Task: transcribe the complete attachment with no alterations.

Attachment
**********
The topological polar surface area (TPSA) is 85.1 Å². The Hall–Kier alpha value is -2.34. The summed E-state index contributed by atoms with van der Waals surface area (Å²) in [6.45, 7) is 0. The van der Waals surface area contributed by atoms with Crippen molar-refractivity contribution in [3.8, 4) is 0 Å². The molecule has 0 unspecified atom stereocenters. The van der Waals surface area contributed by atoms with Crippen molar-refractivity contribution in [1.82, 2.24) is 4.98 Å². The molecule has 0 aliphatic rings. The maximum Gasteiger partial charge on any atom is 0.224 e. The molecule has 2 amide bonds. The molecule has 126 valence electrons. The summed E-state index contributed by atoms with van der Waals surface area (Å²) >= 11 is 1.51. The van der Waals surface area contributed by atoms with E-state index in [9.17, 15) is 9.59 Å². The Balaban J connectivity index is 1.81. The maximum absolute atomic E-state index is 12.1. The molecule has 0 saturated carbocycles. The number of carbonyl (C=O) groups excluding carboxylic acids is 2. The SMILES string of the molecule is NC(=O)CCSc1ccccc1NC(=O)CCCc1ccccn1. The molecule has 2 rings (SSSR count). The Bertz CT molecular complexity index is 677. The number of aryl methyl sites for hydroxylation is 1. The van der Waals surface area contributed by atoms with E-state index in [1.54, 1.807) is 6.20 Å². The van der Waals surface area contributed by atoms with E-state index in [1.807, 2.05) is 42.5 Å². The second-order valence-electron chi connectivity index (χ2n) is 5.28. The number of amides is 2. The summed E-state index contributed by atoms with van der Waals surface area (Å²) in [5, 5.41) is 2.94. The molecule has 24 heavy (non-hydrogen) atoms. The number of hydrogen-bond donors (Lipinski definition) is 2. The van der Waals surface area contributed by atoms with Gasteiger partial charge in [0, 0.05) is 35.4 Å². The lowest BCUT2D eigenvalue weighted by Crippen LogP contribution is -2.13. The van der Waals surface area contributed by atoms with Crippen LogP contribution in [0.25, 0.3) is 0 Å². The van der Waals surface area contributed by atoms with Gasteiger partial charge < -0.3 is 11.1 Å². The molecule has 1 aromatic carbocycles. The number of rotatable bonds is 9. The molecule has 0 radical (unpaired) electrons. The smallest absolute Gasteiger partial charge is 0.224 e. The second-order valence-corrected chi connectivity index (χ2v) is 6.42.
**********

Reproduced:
The topological polar surface area (TPSA) is 85.1 Å². The Hall–Kier alpha value is -2.34. The summed E-state index contributed by atoms with van der Waals surface area (Å²) in [6.45, 7) is 0. The van der Waals surface area contributed by atoms with Crippen molar-refractivity contribution in [3.8, 4) is 0 Å². The molecule has 0 unspecified atom stereocenters. The van der Waals surface area contributed by atoms with Crippen molar-refractivity contribution in [1.82, 2.24) is 4.98 Å². The molecule has 0 aliphatic rings. The maximum Gasteiger partial charge on any atom is 0.224 e. The molecule has 2 amide bonds. The molecule has 126 valence electrons. The summed E-state index contributed by atoms with van der Waals surface area (Å²) >= 11 is 1.51. The van der Waals surface area contributed by atoms with E-state index in [9.17, 15) is 9.59 Å². The Balaban J connectivity index is 1.81. The maximum absolute atomic E-state index is 12.1. The molecule has 0 saturated carbocycles. The number of carbonyl (C=O) groups excluding carboxylic acids is 2. The SMILES string of the molecule is NC(=O)CCSc1ccccc1NC(=O)CCCc1ccccn1. The molecule has 2 rings (SSSR count). The Bertz CT molecular complexity index is 677. The number of aryl methyl sites for hydroxylation is 1. The van der Waals surface area contributed by atoms with E-state index in [1.54, 1.807) is 6.20 Å². The van der Waals surface area contributed by atoms with E-state index in [1.807, 2.05) is 42.5 Å². The second-order valence-electron chi connectivity index (χ2n) is 5.28. The number of amides is 2. The summed E-state index contributed by atoms with van der Waals surface area (Å²) in [5, 5.41) is 2.94. The molecule has 24 heavy (non-hydrogen) atoms. The number of hydrogen-bond donors (Lipinski definition) is 2. The van der Waals surface area contributed by atoms with Gasteiger partial charge in [0, 0.05) is 35.4 Å². The lowest BCUT2D eigenvalue weighted by Crippen LogP contribution is -2.13. The van der Waals surface area contributed by atoms with Crippen LogP contribution in [0.25, 0.3) is 0 Å². The van der Waals surface area contributed by atoms with Gasteiger partial charge < -0.3 is 11.1 Å². The molecule has 1 aromatic carbocycles. The number of rotatable bonds is 9. The molecule has 0 radical (unpaired) electrons. The smallest absolute Gasteiger partial charge is 0.224 e. The second-order valence-corrected chi connectivity index (χ2v) is 6.42.